Makeup and Acne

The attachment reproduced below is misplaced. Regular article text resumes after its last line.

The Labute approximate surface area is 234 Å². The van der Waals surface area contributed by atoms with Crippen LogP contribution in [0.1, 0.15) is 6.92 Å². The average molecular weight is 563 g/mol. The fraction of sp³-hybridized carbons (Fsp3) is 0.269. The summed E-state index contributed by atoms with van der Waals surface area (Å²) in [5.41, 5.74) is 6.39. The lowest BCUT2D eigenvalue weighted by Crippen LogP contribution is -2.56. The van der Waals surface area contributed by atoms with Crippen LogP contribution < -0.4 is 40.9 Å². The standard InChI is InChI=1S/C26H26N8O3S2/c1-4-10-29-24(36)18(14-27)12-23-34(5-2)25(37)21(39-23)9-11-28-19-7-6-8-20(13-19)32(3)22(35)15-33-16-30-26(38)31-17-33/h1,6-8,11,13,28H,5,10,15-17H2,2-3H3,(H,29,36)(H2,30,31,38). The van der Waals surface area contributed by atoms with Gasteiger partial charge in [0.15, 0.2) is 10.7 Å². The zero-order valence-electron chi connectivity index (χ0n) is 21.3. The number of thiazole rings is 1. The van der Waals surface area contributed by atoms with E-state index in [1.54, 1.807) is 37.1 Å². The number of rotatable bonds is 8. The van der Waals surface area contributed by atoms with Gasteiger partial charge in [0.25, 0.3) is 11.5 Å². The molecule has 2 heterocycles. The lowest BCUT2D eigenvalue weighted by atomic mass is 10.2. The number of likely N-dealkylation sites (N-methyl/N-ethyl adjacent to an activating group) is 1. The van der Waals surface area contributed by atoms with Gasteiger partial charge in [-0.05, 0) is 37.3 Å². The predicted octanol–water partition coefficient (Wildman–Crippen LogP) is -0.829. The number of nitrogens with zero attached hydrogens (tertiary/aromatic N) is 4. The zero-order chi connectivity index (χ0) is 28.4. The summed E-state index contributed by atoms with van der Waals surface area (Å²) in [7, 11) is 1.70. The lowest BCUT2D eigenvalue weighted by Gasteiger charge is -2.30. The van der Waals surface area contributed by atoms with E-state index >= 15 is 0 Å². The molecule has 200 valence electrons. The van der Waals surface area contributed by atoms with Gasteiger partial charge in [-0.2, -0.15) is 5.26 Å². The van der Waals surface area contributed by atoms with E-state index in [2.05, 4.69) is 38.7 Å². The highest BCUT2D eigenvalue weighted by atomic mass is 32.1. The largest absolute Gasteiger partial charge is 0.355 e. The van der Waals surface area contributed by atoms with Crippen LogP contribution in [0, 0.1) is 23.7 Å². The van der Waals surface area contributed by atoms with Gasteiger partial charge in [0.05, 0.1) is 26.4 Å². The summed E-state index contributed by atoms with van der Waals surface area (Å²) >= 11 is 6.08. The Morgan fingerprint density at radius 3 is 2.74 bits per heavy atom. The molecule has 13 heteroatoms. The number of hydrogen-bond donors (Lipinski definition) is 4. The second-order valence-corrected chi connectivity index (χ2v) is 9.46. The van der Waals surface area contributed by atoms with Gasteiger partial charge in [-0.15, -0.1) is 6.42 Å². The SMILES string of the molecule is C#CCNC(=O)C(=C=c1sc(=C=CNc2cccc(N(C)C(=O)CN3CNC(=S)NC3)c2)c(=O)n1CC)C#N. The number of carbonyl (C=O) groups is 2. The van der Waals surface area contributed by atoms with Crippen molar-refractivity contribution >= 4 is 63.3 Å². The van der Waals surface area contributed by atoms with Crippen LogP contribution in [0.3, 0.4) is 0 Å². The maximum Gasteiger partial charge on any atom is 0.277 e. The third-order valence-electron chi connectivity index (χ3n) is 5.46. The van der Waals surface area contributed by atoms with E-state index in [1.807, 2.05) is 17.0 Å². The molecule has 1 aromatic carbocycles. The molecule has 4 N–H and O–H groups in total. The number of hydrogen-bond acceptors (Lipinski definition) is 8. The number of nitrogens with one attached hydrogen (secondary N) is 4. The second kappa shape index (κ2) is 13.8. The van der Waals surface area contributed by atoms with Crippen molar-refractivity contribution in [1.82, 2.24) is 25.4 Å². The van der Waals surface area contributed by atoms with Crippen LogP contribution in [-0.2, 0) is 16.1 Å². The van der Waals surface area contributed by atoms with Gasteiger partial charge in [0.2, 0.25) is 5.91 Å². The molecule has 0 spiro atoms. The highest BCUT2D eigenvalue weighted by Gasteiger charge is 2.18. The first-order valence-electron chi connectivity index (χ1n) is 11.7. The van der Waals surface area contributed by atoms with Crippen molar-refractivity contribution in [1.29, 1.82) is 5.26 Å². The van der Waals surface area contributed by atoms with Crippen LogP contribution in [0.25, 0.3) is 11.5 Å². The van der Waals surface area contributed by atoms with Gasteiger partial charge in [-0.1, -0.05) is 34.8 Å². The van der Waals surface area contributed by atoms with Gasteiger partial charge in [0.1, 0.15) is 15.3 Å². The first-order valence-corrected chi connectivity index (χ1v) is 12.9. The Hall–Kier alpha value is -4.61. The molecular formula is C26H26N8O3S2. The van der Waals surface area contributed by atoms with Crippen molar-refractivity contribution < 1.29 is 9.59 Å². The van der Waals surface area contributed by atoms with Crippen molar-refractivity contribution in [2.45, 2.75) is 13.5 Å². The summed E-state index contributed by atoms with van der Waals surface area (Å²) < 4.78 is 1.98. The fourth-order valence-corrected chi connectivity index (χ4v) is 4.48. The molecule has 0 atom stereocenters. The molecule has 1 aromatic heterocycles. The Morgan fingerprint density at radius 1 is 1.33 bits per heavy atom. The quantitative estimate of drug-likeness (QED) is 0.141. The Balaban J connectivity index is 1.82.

Lots of my clients come to me thinking they shouldn’t be wearing makeup at all because of their acne. This is not the case. There isn’t any problem with wearing makeup as long as it doesn’t contain pore clogging ingredients. The trick is to know what to look for. First of all, just because something says “oil-free”, “noncomedogenic”, or “won’t clog pores” doesn’t mean it’s true. There is no government agency that oversees these claims so cosmetic companies can say whatever they want and most of the time, they do. Thirty percent of consumers, including myself, have acne, yet the beauty industry is littered with cosmetics that will supposedly heal acne and give flawless coverage without clogging pores. Unfortunately, not only do most of these products not do what is advertised, but they aggravate acne and in some cases can even trigger it in those who have not had any issues before. This is called acne cosmetica and it can take up to 6 months for the appearance of symptoms!!! This makes it nearly impossible to make the connection that your makeup is causing the problem. Acne DOES NOT appear immediately after the use of a product like an allergy. It takes time to form and reach the surface of the skin. This leads to a vicious cycle of breaking out and trying to cover it up. Unfortunately, what many people are using to hide their acne, is actually causing it, or at the very least, aggravating it. Luckily, with the right tools, consumers have the power to read the labels on cosmetics and know what to avoid. I hand out a comprehensive list of ingredients to avoid in skincare to all of my clients. This way they can check their makeup, haircare, (anything used in your hair gets on your pillowcase, gets on you when you sweat, and even when you shower) and anything else they use that they don’t get from me. There are also great brands that are healthy for acneic skin like Priia and Oxygentix. The problems that exist in the beauty industry weren’t created by some evil acne-mongering genius. The beauty industry didn’t set out to intentionally destroy the complexions of so many Americans. What started out as accidental ignorance has continued today for the sake of commercial convenience so it’s up to us, as consumers, to really pay attention to what we put on our skin.

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